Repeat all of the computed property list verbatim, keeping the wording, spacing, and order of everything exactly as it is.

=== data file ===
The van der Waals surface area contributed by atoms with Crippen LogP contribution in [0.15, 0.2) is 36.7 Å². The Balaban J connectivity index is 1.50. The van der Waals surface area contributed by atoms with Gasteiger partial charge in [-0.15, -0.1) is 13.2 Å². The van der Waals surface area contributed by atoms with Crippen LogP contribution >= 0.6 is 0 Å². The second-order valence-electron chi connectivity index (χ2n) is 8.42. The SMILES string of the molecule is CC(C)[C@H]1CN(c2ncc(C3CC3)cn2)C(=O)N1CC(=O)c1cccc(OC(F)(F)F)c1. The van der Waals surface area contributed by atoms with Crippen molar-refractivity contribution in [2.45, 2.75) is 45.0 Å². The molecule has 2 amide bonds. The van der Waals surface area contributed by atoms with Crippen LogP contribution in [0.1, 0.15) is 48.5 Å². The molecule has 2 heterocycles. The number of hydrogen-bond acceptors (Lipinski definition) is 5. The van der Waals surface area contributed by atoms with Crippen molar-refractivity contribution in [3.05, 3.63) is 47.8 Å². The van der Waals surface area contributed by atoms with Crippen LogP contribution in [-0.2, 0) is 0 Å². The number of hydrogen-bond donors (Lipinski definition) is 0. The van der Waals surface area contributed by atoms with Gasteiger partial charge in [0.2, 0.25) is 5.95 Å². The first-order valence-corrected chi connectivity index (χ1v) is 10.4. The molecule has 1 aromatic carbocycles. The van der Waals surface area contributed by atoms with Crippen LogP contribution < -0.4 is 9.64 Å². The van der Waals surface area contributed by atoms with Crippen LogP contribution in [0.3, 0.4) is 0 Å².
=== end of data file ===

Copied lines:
The van der Waals surface area contributed by atoms with Crippen LogP contribution in [0.15, 0.2) is 36.7 Å². The Balaban J connectivity index is 1.50. The van der Waals surface area contributed by atoms with Gasteiger partial charge in [-0.15, -0.1) is 13.2 Å². The van der Waals surface area contributed by atoms with Crippen LogP contribution >= 0.6 is 0 Å². The second-order valence-electron chi connectivity index (χ2n) is 8.42. The SMILES string of the molecule is CC(C)[C@H]1CN(c2ncc(C3CC3)cn2)C(=O)N1CC(=O)c1cccc(OC(F)(F)F)c1. The van der Waals surface area contributed by atoms with Crippen molar-refractivity contribution in [2.45, 2.75) is 45.0 Å². The molecule has 2 amide bonds. The van der Waals surface area contributed by atoms with Crippen LogP contribution in [0.1, 0.15) is 48.5 Å². The molecule has 2 heterocycles. The number of hydrogen-bond acceptors (Lipinski definition) is 5. The van der Waals surface area contributed by atoms with Crippen molar-refractivity contribution in [3.05, 3.63) is 47.8 Å². The van der Waals surface area contributed by atoms with Crippen LogP contribution in [-0.2, 0) is 0 Å². The number of hydrogen-bond donors (Lipinski definition) is 0. The van der Waals surface area contributed by atoms with Gasteiger partial charge in [0.2, 0.25) is 5.95 Å². The first-order valence-corrected chi connectivity index (χ1v) is 10.4. The molecule has 1 aromatic carbocycles. The van der Waals surface area contributed by atoms with Crippen LogP contribution < -0.4 is 9.64 Å². The van der Waals surface area contributed by atoms with Crippen LogP contribution in [0.3, 0.4) is 0 Å².